Example Cover Letter For Teaching Job Uk Academic

It’s also important to understand what will and won’t be acceptable to the organisation you’re hoping to join. Faced with a big pile of applications, an employer is looking for reasons to put most of them in the bin. If your application varies from the expected format or is difficult for the potential employer to understand you are giving them a reason to discard it - and all before they’ve had a chance to see that you’re perfect for the job!

Online advice on academic cover letters can be conflicting due to different expectations between disciplines and especially between countries: some examples are length of the letter, what it should include versus the CV/resume and type of supplementary documents to attach.

Getting your letter right

Other things to consider

Cultural differences - a few examples

Articles about academic cover letters or applications

Templates and examples

Will anyone read my cover letter?

Getting your letter right

There are some things everyone seems to agree on and which are not specific to applications for academic positions. Key points include:

  • The main purposes of your letter are to convey your enthusiasm, to make it clear why you’re a good fit for the position and why you want to work in that department or research group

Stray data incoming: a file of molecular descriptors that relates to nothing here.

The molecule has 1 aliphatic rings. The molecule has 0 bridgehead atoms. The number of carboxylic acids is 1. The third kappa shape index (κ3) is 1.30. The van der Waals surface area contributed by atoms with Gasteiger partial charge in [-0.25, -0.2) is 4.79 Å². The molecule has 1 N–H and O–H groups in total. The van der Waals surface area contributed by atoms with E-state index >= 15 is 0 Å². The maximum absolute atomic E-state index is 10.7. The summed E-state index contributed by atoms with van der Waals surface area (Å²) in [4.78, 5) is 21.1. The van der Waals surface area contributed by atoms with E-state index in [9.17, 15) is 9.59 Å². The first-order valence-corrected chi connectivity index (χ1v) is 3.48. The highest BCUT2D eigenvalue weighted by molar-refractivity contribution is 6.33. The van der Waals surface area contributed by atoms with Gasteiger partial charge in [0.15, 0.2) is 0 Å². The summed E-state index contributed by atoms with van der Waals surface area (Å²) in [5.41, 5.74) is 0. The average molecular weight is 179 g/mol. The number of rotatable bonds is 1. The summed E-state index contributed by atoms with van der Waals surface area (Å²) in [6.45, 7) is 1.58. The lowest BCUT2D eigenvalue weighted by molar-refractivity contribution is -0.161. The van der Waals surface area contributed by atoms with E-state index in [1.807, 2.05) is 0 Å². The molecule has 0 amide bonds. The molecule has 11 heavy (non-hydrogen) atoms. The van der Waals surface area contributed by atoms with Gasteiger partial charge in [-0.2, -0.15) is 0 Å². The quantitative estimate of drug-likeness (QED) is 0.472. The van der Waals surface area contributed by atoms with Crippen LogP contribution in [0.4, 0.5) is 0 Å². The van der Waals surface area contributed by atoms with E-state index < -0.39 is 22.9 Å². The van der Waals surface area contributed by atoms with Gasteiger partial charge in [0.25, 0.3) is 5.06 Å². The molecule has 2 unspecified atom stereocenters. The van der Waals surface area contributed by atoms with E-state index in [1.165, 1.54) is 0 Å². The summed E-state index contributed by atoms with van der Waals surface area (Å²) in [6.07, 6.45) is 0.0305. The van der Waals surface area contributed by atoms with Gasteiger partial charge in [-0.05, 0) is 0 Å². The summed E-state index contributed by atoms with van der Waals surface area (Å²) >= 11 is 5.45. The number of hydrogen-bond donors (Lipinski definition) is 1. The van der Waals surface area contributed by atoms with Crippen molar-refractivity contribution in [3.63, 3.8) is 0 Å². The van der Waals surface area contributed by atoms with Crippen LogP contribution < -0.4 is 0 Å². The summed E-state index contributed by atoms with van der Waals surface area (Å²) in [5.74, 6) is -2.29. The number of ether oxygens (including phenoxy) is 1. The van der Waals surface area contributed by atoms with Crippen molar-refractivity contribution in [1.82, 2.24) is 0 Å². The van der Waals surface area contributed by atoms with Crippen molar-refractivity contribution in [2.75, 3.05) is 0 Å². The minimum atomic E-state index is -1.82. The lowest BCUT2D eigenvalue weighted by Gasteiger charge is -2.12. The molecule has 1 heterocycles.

• Tailor your letter to the position and employer. If you use the same letter for all applications it will probably be obvious, could give the appearance that you are not as keen as other candidates and is likely to be detrimental to your application.  Remember that your covering letter might be the first thing that a potential employer reads
  • Try to address your letter to a specific individual. Do a bit of digging if you don’t already know who the appropriate person is
  • Rather than simply making assertions, give evidence to illustrate your strengths and your fit for the role
  • Don’t repeat what can easily be seen on your CV/resume
  • Get the tone right. Apart from being professional, the right tone can vary by culture so if you’re applying outside your home nation or your comfort zone, do some research. For example, what passes for a confident tone in one culture might appear to be arrogance in another
  • Make sure you use correct spelling and grammar and have made no mistakes.

Other things to consider

  • If the application is by online form, send a cover letter in addition unless this is specifically prohibited. If the entire application must be submitted via the online form, look for ways to incorporate what you would otherwise include in a cover letter
  • When sending your application by email, make sure that the titles of your email and of each attachment include your name and the title or reference for the position. Make it easy for your potential employer – they shouldn’t have to open your cover letter just to check who it’s from
  • Your email might be forwarded directly to the person who’s making decisions about applications so make sure that the email itself is clear and professional. It’s also important to consider your email address, for example if you are currently using funtimesjo@gmail.com don’t even think of using it – set up a new address with a more professional feel such as joannajones4@gmail.com